24. Comprehensive Cervical Cancer Control: A Guide to Essential Practice [Internet]. 2nd ed. Geneva: World Health Organization. ; 2014 [cited 2022 Dec 21]. (WHO Guidelines Approved by the Guidelines Review Committee). Available from:

  25. Suvirya S, Shukla M, Pathania S, Banerjee G, Kumar A, Tripathi A. Stigma Associated with sexually transmitted infections among patients attending Suraksha Clinic at a Tertiary Care Hospital in Northern India. Indian J Dermatol. 2018;63(6):469–74.

    PubMed  PubMed Central  Google Scholar 

  26. Rees HD, Lombardo AR, Tangoren CG, Meyers SJ, Muppala VR, Niccolai LM. Knowledge and beliefs regarding cervical cancer screening and HPV vaccination among urban and rural women in León, Nicaragua. PeerJ. 2017;5:e3871.

    Article  PubMed  PubMed Central  Google Scholar 

  27. Jaglarz K, Tomaszewski KA, Kamzol W, Puskulluoglu M, Krzemieniecki K. Creating and field-testing the questionnaire for the assessment of knowledge about cervical cancer and its prevention among schoolgirls and female students. J Gynecol Oncol. 2014 Apr;25(2):81–9.

  28. Khosravi M, Shafaei S, Rajabzadeh A, Karimi H, Haghollahi F, Ramezanzadeh F et al. Validity and Reliability of the Knowledge, Attitude and Practice (KAP) Questionnaire about Cervical Cancer and its Screening among Iranian Women.Basic Clin Cancer Res. 2012 Feb1;4(1 & 2):1–6.

  29. Farzaneh F, Shirvani HE, Barouti E, Salehpour S, Khodakarami N, Alizadeh K. Knowledge and attitude of women regarding the human papillomavirus (HPV) infection, its relationship to cervical cancer and prevention methods. Med J Malays. 2011;66(5):468–73.

    Google Scholar 

  30. Cunningham SD, Kerrigan DL, Jennings JM, Ellen JM. Relationships between perceived STD-Related stigma, STD-Related shame and STD screening among a Household Sample of Adolescents. Perspect Sex Reprod Health. 2009;41(4):225–30.

    Article  PubMed  PubMed Central  Google Scholar 

  31. Morris JL, Lippman SA, Philip S, Bernstein K, Neilands TB, Lightfoot M. Sexually Transmitted Infection Related Stigma and Shame Among African American Male Youth: Implications for Testing Practices, Partner Notification, and Treatment. AIDS Patient Care STDs. 2014 Sep 1;28(9):499–506.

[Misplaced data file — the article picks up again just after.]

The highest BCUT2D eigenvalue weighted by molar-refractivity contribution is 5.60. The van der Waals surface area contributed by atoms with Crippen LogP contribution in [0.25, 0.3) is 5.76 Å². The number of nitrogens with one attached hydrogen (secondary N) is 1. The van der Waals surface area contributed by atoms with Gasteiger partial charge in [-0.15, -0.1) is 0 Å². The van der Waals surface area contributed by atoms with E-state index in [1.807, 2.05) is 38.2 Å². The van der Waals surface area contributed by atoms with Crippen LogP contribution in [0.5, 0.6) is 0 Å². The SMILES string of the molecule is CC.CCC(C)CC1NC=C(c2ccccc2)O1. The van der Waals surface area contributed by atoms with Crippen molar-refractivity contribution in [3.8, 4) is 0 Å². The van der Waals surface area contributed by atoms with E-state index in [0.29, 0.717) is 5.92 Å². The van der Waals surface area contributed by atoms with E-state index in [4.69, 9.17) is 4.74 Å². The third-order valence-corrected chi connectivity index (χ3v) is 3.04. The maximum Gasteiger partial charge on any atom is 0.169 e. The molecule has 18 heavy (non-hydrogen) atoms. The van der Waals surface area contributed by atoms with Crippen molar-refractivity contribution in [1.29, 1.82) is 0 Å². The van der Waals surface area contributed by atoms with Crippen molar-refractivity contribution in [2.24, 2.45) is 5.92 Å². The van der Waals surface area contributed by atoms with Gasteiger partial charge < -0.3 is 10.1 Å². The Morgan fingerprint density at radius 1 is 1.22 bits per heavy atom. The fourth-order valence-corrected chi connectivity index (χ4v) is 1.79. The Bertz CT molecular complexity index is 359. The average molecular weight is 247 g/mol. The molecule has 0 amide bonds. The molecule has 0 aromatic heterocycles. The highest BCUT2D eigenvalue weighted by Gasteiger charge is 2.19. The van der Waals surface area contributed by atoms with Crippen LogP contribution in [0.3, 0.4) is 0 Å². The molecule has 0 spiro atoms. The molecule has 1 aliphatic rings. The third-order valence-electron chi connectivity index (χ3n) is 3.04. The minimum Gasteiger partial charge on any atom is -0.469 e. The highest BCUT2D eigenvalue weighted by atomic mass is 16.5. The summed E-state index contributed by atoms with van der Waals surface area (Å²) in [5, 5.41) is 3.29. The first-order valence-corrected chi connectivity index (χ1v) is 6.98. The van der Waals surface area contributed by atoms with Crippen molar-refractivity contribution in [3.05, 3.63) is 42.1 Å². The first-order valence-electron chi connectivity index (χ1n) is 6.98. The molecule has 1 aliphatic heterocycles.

32. Devarapalli P, Labani S, Nagarjuna N, Panchal P, Asthana S. Barriers affecting uptake of cervical cancer screening in low and middle income countries: a systematic review. Indian J Cancer. 2018;55(4):318–26.

    Article  PubMed  Google Scholar 

  33. Islam RM, Billah B, Hossain MN, Oldroyd J. Barriers to Cervical Cancer and Breast Cancer Screening Uptake in Low-Income and Middle-Income Countries: A Systematic Review.Asian Pac J Cancer Prev APJCP. 2017 Jul27;18(7):1751–63.

  34. Luke N, Munshi K. Women as agents of change: female income and mobility in India. J Dev Econ. 2011;94(1):1–17.

    Article  PubMed  PubMed Central  Google Scholar 

  35. Srivastava AN, Misra JS, Srivastava S, Das BC, Gupta S. Cervical cancer screening in rural India: Status & current concepts. Indian J Med Res. 2018 Dec;148(6):687–96.

  36. Nambiar D, Ramakrishnan V, Kumar P, Varma R, Balaji N, Rajendran J, et al. Knowledge, stigma, and behavioral outcomes among antiretroviral therapy patients exposed to Nalamdana’s radio and theater program in Tamil Nadu, India. AIDS Educ Prev. 2011;23(4):351.

    Article  PubMed  Google Scholar 

  37. Akhouri D, Chaudhury S, Akhourie M. Impact of Reproductive Health Education intervention on Reproductive Health Practice in Rural Literate Sarna Tribal Women. Psychol Behav Sci Int J. 2017;6(1):1–9.

    Article  Google Scholar 

  38. Lee H, Fawcett J, DeMarco R. Storytelling/narrative theory to address health communication with minority populations. Appl Nurs Res ANR. 2016 May;30:58–60.

  39. Robillard AG, Reed C, Larkey L, Kohler C, Ingram LA, Lewis K, Julious C. In their own words: stories from HIV-positive african american women. Health Educ J. 2017 Oct;76(6):741–52.

  40. Mnisi T. Digital storytelling: Creating participatory space, addressing stigma, and enabling agency.Perspect Educ. 2015 Dec18;33(4):92–106.

  41. Palacios JF, Salem B, Hodge FS, Albarrán CR, Anaebere A, Hayes-Bautista TM, Storytelling. A qualitative Tool to promote Health among vulnerable populations. J Transcult Nurs Off J Transcult Nurs Soc. 2015 Sep;26(4):346–53.

  42. Zeelen J, Wijbenga H, Vintges M, de Jong G. Beyond silence and rumor: Storytelling as an educational tool to reduce the stigma around HIV/AIDS in South Africa. Health Educ. 2010 Jan 1;110(5):382–98.

  43. Kroth M, Cranton P. Stories of transformative learning. Springer; 2014. p. 131.

  44. Wong JPH, Poon MKL. Challenging homophobia and heterosexism through storytelling and critical dialogue among Hong Kong chinese immigrant parents in Toronto. Cult Health Sex. 2013;15(1):15–28.

    Article  PubMed  Google Scholar 

  45. Davis CV, Talking, Tools. Suffering servants, and defecating men: the power of storytelling in Maithil Women’s tales. J Am Folk. 2009;122(485):267–96.

    Article  Google Scholar 

  46. Flueckiger JB. Narrative voices and repertoire at a Healing Crossroads in South India. J Am Folk. 2003 Jan;116(1):249–72.

  47. Nyblade L, Stockton M, Nyato D, Wamoyi J. Perceived, anticipated and experienced stigma: exploring manifestations and implications for young people’s sexual and reproductive health and access to care in North-Western Tanzania. Cult Health Sex. 2017;19(10):1092–107.

    Article  PubMed  Google Scholar